With the recent Ebola epidemic in West Africa reviving interest in the first outbreak of the deadly hemorrhagic fever 40 years ago, scientists led by Dr. Joel Breman of the Fogarty International Center at the National Institutes of Health have released a report highlighting lessons learned from the smaller, more quickly contained 1976 outbreak.
"Key to diagnosis in 1976 was the relatively quick clinical recognition of a severe, possibly new disease by national authorities," according to Breman and his co-authors. "International notification and specimen provision occurred within five weeks from onset of the first cases; this did not occur in the 2013-2016 epidemic, when the delay was over three months."
The report, published in The Journal of Infectious Diseases, identifies an adult male who was hospitalized in late August 1976 at Yambuku Mission Hospital in the Democratic Republic of Congo (DRC)--known as Zaire at the time--as the first Ebola patient. It describes how "several dozen patients...developed a similar febrile hemorrhagic syndrome and died in about one week, as did many of their contacts."
A month after "patient zero" was hospitalized, blood taken from a Belgian midwife-nun who had contracted the virus was sent to Belgium for analysis. Within days of the nun's death, the area where the outbreak was occurring was placed under quarantine and Yambuku Hospital was shut down on the advice of Zairean, Belgian and French health officials.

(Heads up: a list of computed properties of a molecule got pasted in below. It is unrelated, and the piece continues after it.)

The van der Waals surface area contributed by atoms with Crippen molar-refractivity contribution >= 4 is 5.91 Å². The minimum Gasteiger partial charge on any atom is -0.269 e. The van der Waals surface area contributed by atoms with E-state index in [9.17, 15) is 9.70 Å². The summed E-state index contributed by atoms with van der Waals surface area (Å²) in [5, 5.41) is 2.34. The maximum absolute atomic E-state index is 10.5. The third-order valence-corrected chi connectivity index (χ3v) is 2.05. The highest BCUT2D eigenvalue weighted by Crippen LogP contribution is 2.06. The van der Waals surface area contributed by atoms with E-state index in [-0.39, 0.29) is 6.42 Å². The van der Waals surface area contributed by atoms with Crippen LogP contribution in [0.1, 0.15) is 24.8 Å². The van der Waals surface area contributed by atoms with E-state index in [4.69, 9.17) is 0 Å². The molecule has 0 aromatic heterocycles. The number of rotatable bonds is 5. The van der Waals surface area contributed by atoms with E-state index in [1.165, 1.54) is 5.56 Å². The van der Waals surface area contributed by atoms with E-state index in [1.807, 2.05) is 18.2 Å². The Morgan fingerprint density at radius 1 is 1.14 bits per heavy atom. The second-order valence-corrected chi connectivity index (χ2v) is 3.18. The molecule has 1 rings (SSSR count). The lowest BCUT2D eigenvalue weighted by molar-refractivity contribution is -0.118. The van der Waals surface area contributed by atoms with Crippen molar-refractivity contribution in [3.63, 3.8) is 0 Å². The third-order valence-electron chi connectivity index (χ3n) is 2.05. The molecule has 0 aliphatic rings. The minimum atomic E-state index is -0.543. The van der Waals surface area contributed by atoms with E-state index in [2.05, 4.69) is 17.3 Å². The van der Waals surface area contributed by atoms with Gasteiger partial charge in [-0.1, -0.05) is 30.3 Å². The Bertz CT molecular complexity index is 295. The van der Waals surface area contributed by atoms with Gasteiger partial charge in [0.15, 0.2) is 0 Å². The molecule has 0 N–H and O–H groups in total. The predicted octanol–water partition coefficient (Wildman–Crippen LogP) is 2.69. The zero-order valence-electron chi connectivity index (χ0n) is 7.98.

In total, there were 318 cases of Ebola in 1976 and 280 deaths in an outbreak that lasted less than 11 weeks. In the recent West Africa outbreak, there were 11,310 deaths out of nearly 29,000 cases, and the epidemic lasted more than two years--almost 10 times as long as in 1976. The death rate in 1976--88 percent--was much higher than in the recent outbreak in Liberia, Guinea and Sierra Leone--around 50 percent.
The report also tries to settle the debate over who "discovered" the Ebola virus in 1976. Local Zairean, Belgian and French doctors and health officials were the first to see and assess patients in Yambuku, while the Institute of Tropical Medicine in Antwerp, Belgium, received the first Ebola specimens and recovered what they called "a Marburg-like virus." However, it was the Centers for Disease Control and Prevention in the United States that identified and recognized a new, unknown virus that fulfilled the criteria for discovery of a new virus, according to the report.
Researchers give specific credit to Drs. Patricia Webb, James Lange and Karl Johnson, of the CDC's Special Pathogens Branch.
As for what carried the virus into DRC in the first place, investigators in Zaire determined at the time by questioning community leaders, people recovering from Ebola and the families of 1976 victims about their contact with animals that bats were not the vector. However, in the 40 years since the first Ebola outbreak, fruit bats have been found to be probable reservoirs for filoviruses--the type that causes Ebola--and the Ebola genome and antibodies have been found in bat and rodent species in East and West Africa.
More extensive preparations, including improved screening capabilities, are needed to detect and manage future outbreaks promptly, the scientists recommend. Primary prevention through strengthened prediction models, detection, response, control mechanisms, and international cooperation and coordination are essential for all countries in Africa and elsewhere where Ebola and new and re-emergent pathogens are sure to surface again.
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